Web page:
I am cycling a 10-gallon aquarium I plan on using as a mini reef aquarium. Is the aquarium large enough for the macroalgae of my choice? The people at my local fish store said macroalgae are important, but my nano reef aquarium will be too small for any. Is that true? If I can keep these macroalgae, how do I grow and maintain them?
Most species of macroalgae are far less particular about water conditions than the many corals and invertebrates that aquarists house in nano aquaria. There are many aquarists who utilize macroalgae in reef aquariums smaller than yours and have had good success using them to control nutrient levels. Macroalgae can be an invaluable tool in any reef aquarium; however, they must be properly pruned.
Macroalgae, like most algae, requires water and light to flourish. Unlike most marine algae, which are a nuisance to the aquarist, macroalgae are pickier about where they will flourish and, depending on the species, may require certain water parameters. Caulpera is one of the more popular macroalgae, although using this species does present some risk. If it’s overgrown or doesn’t receive enough light, Caulpera can release nutrients that cause a milky color. Often, vigorous water changes and the use of activated carbon are required to control this. In am aquarium as small as 10 gallons, one of these occurrences could spell disaster, especially if you were away when the activity took place. Many people utilize Caulpera to great effect, but this is done in either a refugium or sump and not in the main display aquarium. Keeping Caulpera under these conditions allows the aquarist a great deal of flexibility and ease of pruning.
Another issue Caulerpa could present in such small confines is quick growth and the smothering of corals. It is vitally important to constantly prune the algae if you elect to use Caulerpa. (Click here to read more on your fishkeeping responsibility when using Caulerpa.)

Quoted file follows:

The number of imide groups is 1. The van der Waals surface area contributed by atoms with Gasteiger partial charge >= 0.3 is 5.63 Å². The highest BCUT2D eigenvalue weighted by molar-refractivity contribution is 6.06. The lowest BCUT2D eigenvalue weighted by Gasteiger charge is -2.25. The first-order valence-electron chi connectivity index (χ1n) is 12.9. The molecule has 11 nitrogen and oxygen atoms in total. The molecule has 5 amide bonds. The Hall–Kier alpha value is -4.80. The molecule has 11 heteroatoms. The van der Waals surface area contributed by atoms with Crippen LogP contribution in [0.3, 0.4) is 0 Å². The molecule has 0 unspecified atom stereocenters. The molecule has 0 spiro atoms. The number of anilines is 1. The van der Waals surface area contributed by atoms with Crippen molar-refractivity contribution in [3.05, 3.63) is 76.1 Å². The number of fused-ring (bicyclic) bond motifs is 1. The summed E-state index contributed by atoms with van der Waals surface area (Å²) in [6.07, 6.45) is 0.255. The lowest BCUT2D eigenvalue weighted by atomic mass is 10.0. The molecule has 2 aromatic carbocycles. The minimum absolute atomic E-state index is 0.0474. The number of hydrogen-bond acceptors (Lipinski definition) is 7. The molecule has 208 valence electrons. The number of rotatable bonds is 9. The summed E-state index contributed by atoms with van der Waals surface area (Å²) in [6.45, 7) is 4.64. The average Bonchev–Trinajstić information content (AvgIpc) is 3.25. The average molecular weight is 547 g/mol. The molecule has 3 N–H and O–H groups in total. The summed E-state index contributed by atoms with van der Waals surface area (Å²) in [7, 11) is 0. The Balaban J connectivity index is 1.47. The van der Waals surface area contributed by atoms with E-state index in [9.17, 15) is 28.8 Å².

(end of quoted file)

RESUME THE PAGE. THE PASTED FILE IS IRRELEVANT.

The macroalgae commonly referred to as Chaeto might be more suitable for your setup. While some aquarists argue that Chaeto lacks the high-speed nutrient assumption ability of Caulerpa, it doesn’t pose the risk of releasing nutrients and might make for a more suitable species in a nano aquarium. Many people who have great success with macroalgae utilize 24/7 lighting profiles, although I think you would achieve adequate results using a quality light for an eight to 10-hour lighting schedule.
Implementing any species of macroalgae in such a small aquarium is assuming some risk and going to require diligent maintenance to achieve long-term success. Once these plants get going, they can oftentimes dominate, which is why many aquarists use them in a separate place other than the main aquarium. You can achieve the same water quality effect of macroalgae by changing the aquarium’s water regularly. Many aquarists change the aquarium’s water twice a month. However, considering the small size of your aquarium, you could change the water weekly or twice a week and only change 25 percent of it. If you combine this maintenance routine with a good quality protein skimmer, you may not need macroalgae.
Growing and maintaining macroalgae is rather simple. Once your aquarium has completed the nitrogen cycle – meaning the nitrite and ammonia levels are down to 0 – add the macroalgae and provide them with light. While some minimal die-off may occur within a few weeks, the algae should begin flourishing if given proper water chemistry.